Cooling down the inflamed heart

Research output: ThesisDoctoral thesis 1 (Research UU / Graduation UU)

Abstract

Inflammation at the right time and adequate intensity is essential for cardiac repair after an acute myocardial infarction (MI). However, resolution of the inflammatory response is essential for healing after injury and failure to resolve the active inflammation can lead to chronic inflammation. This chronic inflammation is central to the development and complications of cardiovascular disease. This thesis underscores the importance of inflammation in MI and heart failure and highlight the potential of anti-inflammatory treatment strategies. One promising target is the NLRP3 inflammasome, an intracellular protein complex responsible for the activation of IL-1β and IL-18. In a porcine model of acute MI, we show that inflammasome inhibition dose dependently reduces infarct size compared to placebo, leading to an improved cardiac function after MI. This effect was mediated by a reduction in systemic and myocardial inflammation. In addition, NLRP3 inflammasomes are involved in non-ischemic HF. NLRP3 deficient mice showed reduced adverse cardiac remodeling after pressure overload by transverse aortic constriction (TAC), with improvement of cardiac function compared to wild type mice. Research focussing on adverse remodeling in non-ischemic heart failure often makes use of the TAC animal model. In a systematic review we show that the TAC model is a very valuable but also variable animal model. We conclude that due to this large amount of variability, data obtained from TAC models should be interpreted with caution. In conclusion, this thesis underscored the importance of inflammation in MI and heart failure and highlighted the potential of anti-inflammatory treatment strategies. We emphasised the need for well-designed pre-clinical studies necessary to successfully translate to clinical setting. The next step will be future clinical trials with specific inflammasome inhibitors in the acute setting of MI, potentially leading to therapeutic improvements for patients.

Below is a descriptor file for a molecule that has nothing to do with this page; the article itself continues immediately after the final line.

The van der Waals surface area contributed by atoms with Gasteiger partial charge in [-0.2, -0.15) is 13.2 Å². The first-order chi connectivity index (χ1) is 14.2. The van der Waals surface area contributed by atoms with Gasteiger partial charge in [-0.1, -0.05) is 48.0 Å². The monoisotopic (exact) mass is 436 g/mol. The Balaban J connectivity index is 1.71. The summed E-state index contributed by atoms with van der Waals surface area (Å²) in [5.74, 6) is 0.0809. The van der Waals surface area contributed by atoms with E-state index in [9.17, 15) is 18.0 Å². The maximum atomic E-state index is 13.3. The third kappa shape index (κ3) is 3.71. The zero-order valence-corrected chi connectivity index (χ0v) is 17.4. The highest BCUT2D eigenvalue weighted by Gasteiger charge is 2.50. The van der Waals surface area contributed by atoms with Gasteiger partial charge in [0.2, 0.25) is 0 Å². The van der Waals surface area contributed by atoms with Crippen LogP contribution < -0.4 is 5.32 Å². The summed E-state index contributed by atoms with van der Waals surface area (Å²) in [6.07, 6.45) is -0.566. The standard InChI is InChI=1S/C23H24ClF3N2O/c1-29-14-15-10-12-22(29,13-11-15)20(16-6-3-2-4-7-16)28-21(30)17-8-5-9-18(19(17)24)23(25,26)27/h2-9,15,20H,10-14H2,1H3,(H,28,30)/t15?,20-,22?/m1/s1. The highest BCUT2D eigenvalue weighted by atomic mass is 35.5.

Original languageEnglish
Awarding Institution
  • University Medical Center (UMC) Utrecht
Supervisors/Advisors
  • Pasterkamp, Gerard, Primary supervisor
  • de Jager, Saskia, Co-supervisor
  • el Azzouzi, H., Co-supervisor
Award date27 Sept 2018
Publisher
Print ISBNs978-94-9301-401-5
Publication statusPublished - 27 Sept 2018

Keywords

  • cardiovascular disease
  • heart failure
  • inflammation
  • inflammasome
  • animal models
  • transverse aortic constriction

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